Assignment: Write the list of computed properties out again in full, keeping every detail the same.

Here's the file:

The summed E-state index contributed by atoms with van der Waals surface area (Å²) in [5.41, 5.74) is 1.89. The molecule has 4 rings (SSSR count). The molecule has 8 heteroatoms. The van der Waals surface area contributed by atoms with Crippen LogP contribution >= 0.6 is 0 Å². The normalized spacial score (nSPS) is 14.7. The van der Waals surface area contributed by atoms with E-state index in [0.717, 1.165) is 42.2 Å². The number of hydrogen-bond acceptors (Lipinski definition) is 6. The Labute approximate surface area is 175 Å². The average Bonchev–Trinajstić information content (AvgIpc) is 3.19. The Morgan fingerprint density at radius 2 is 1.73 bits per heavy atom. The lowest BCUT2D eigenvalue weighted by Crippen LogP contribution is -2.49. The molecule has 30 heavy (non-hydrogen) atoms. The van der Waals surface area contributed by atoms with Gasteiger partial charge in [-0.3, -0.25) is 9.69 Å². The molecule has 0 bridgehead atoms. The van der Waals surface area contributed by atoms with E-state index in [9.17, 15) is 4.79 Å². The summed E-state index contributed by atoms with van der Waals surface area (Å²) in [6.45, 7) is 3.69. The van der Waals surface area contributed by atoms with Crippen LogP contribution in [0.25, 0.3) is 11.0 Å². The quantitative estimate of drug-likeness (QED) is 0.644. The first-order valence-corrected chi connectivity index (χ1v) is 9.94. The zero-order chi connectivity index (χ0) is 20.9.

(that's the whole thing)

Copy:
The summed E-state index contributed by atoms with van der Waals surface area (Å²) in [5.41, 5.74) is 1.89. The molecule has 4 rings (SSSR count). The molecule has 8 heteroatoms. The van der Waals surface area contributed by atoms with Crippen LogP contribution >= 0.6 is 0 Å². The normalized spacial score (nSPS) is 14.7. The van der Waals surface area contributed by atoms with E-state index in [0.717, 1.165) is 42.2 Å². The number of hydrogen-bond acceptors (Lipinski definition) is 6. The Labute approximate surface area is 175 Å². The average Bonchev–Trinajstić information content (AvgIpc) is 3.19. The Morgan fingerprint density at radius 2 is 1.73 bits per heavy atom. The lowest BCUT2D eigenvalue weighted by Crippen LogP contribution is -2.49. The molecule has 30 heavy (non-hydrogen) atoms. The van der Waals surface area contributed by atoms with Gasteiger partial charge in [-0.3, -0.25) is 9.69 Å². The molecule has 0 bridgehead atoms. The van der Waals surface area contributed by atoms with E-state index in [9.17, 15) is 4.79 Å². The summed E-state index contributed by atoms with van der Waals surface area (Å²) in [6.45, 7) is 3.69. The van der Waals surface area contributed by atoms with Crippen LogP contribution in [0.25, 0.3) is 11.0 Å². The quantitative estimate of drug-likeness (QED) is 0.644. The first-order valence-corrected chi connectivity index (χ1v) is 9.94. The zero-order chi connectivity index (χ0) is 20.9.